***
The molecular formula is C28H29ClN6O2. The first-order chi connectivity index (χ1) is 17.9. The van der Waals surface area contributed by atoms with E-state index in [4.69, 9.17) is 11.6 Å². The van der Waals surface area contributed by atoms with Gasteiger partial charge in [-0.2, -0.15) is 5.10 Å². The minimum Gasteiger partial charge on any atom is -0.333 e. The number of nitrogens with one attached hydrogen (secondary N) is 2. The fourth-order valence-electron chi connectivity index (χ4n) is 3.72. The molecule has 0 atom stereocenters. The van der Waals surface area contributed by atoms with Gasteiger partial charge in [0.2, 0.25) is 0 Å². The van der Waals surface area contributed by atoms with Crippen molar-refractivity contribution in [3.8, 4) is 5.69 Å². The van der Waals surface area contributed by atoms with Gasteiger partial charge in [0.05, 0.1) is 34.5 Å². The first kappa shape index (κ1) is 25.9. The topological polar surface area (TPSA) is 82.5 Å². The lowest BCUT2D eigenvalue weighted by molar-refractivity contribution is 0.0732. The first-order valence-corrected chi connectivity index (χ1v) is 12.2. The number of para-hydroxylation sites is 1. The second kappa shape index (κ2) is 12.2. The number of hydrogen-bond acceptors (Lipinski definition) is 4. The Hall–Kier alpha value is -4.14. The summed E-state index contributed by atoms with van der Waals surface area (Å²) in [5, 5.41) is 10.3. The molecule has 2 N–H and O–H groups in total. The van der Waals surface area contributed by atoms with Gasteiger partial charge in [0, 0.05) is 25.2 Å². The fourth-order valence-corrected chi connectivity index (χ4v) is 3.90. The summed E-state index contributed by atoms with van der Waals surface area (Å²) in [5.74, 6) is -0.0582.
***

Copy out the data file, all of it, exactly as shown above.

The molecular formula is C28H29ClN6O2. The first-order chi connectivity index (χ1) is 17.9. The van der Waals surface area contributed by atoms with E-state index in [4.69, 9.17) is 11.6 Å². The van der Waals surface area contributed by atoms with Gasteiger partial charge in [-0.2, -0.15) is 5.10 Å². The minimum Gasteiger partial charge on any atom is -0.333 e. The number of nitrogens with one attached hydrogen (secondary N) is 2. The fourth-order valence-electron chi connectivity index (χ4n) is 3.72. The molecule has 0 atom stereocenters. The van der Waals surface area contributed by atoms with Gasteiger partial charge in [0.2, 0.25) is 0 Å². The van der Waals surface area contributed by atoms with Crippen molar-refractivity contribution in [3.8, 4) is 5.69 Å². The van der Waals surface area contributed by atoms with Gasteiger partial charge in [0.05, 0.1) is 34.5 Å². The first kappa shape index (κ1) is 25.9. The topological polar surface area (TPSA) is 82.5 Å². The lowest BCUT2D eigenvalue weighted by molar-refractivity contribution is 0.0732. The first-order valence-corrected chi connectivity index (χ1v) is 12.2. The number of para-hydroxylation sites is 1. The second kappa shape index (κ2) is 12.2. The number of hydrogen-bond acceptors (Lipinski definition) is 4. The Hall–Kier alpha value is -4.14. The summed E-state index contributed by atoms with van der Waals surface area (Å²) in [5, 5.41) is 10.3. The molecule has 2 N–H and O–H groups in total. The van der Waals surface area contributed by atoms with Gasteiger partial charge in [0, 0.05) is 25.2 Å². The fourth-order valence-corrected chi connectivity index (χ4v) is 3.90. The summed E-state index contributed by atoms with van der Waals surface area (Å²) in [5.74, 6) is -0.0582.